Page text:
Australian National Breastfeeding Strategy 2010-2015

3.1 International policy and practice

Page last updated: 15 July 2010

This Australian National Breastfeeding Strategy reflects Australia’s support for international organisations and frameworks as well as domestic efforts to protect, promote, support, and monitor breastfeeding. Australia provides assistance to United Nations agencies that play a key role in improving child and maternal health and increasing rates of breastfeeding. These include the World Health Organization (WHO), the United Nations Children’s Fund (UNICEF) and the United Nations Population Fund.

As a member state of the WHO, and through the World Health Assembly (WHA), Australia supports resolutions and strategies that encourage breastfeeding, recognising its importance to infant and young child nutrition, and in reducing infant mortality. Several resolutions have been passed relating to infant and young child nutrition and appropriate feeding practices: International Code of Marketing of Breast-milk Substitutes (1981); WHO/UNICEF Global Strategy for Infant and Young Child Feeding (2003); and the 1990 and 2005 Innocenti Declarations. The most recent WHA resolutions have focussed on strengthening implementation, seeking assistance for member states that are lagging behind, and on monitoring progress in implementation of measures such as the International Code of Marketing of Breast-milk Substitutes.

The Baby-Friendly Hospital Initiative - Ten Steps to Successful Breastfeeding (see Figure 3.1) launched by the WHO/UNICEF in 1991 after the 1990 Innocenti Declaration, and recently updated in 2009, is an example of effective practical guidance to assist countries in increasing breastfeeding rates. Child and maternal health is also a key priority area for Australia’s aid program. Australia supports the United Nations Millennium Development Goals (MDG) to reduce child mortality and improve maternal health. Australia’s aid program contributes to infant and young child nutrition programs, particularly in the Asia Pacific region.

Every facility providing care for maternity services and care for newborn infants should:

  1. Have a written breastfeeding policy that is routinely communicated to all health care staff.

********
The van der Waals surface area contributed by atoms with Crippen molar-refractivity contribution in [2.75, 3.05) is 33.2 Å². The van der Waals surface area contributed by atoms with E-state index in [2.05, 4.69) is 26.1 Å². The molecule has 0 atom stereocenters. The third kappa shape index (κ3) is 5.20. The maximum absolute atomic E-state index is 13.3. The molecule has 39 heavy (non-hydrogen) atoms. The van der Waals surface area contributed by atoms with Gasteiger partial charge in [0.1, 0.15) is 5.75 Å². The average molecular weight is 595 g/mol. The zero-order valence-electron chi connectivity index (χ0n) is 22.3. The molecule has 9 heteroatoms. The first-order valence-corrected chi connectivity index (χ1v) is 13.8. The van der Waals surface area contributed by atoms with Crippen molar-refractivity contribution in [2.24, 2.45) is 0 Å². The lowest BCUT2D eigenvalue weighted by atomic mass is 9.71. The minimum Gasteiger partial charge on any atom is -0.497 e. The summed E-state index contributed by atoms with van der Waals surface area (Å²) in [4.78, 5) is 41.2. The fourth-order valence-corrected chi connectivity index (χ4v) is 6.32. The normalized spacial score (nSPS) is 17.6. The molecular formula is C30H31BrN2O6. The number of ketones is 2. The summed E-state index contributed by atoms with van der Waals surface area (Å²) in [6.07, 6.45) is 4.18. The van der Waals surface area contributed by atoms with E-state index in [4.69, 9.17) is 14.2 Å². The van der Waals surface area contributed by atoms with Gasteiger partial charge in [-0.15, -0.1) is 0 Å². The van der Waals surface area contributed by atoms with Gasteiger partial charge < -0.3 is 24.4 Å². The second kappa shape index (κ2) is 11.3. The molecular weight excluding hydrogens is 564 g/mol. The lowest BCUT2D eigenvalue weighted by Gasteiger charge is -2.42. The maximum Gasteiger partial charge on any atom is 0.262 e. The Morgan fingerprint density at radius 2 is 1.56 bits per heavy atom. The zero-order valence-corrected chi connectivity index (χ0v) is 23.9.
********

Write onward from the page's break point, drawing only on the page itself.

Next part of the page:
2. Train all health care staff in skills necessary to implament this policy.
  3. Inform all pregnant women about the benefits and management of breastfeeding.
  4. Help mothers initiate breastfeeding within half an hour of birth*
  5. Show mothers how to breastfeed, and how to maintain lactation even if they should be separated from their infants.
  6. Give newborn infants no food or drink other than breast milk, unless medically indicated.
  7. Practise rooming-in - that is, allow mothers and infants to remain together - 24 hours a day.
  8. Encourage breastfeeding on demand.
  9. Give no artificial teats or pacifiers (also called dummies or soothers) to breastfeeding infants.
  10. Foster the establishment of breastfeeding support groups and refer mothers to them on discharge from the hospital or clinic.
Figure 3.1 Source: WHO (2009, 1989)

* This step is now interpreted as: Place babies in skin-to-skin contact with their mothers immediately following birth for at least an hour. Encourage mothers to recognise when their babies are ready to breastfeed and offer help if needed.

Australia is a party to the United Nations Convention on the Rights of the Child which entered into force in Australia in 1991. Article 24 of this international treaty recognises that the child has the right to the enjoyment of the highest attainable standard of health. Parties are responsible for pursuing the full implementation of this right and, in particular, taking appropriate measures to ensure that all segments of society, in particular parents and children, are informed, have access to education and are supported in the use of basic knowledge of child health and nutrition, the advantages of breastfeeding, hygiene and environmental sanitation and the prevention of accidents (DFAT 1991) (emphasis added).

Australia also participates in the work of the Codex Alimentarius Commission (Codex) the international food standards setting body. Codex is the reference point for international food trade standards, including an international food standard for infant formula.

Australia’s support for these global frameworks includes international engagement, federal, state/territory and local government policies and initiatives, and health, community sector, and food industry efforts. The Australian National Breastfeeding Strategy draws upon key principles from these global frameworks, as well as strategies and practices from other countries and regions, such as New Zealand, Norway, the United States, the European Union, and Australia’s own states and territories.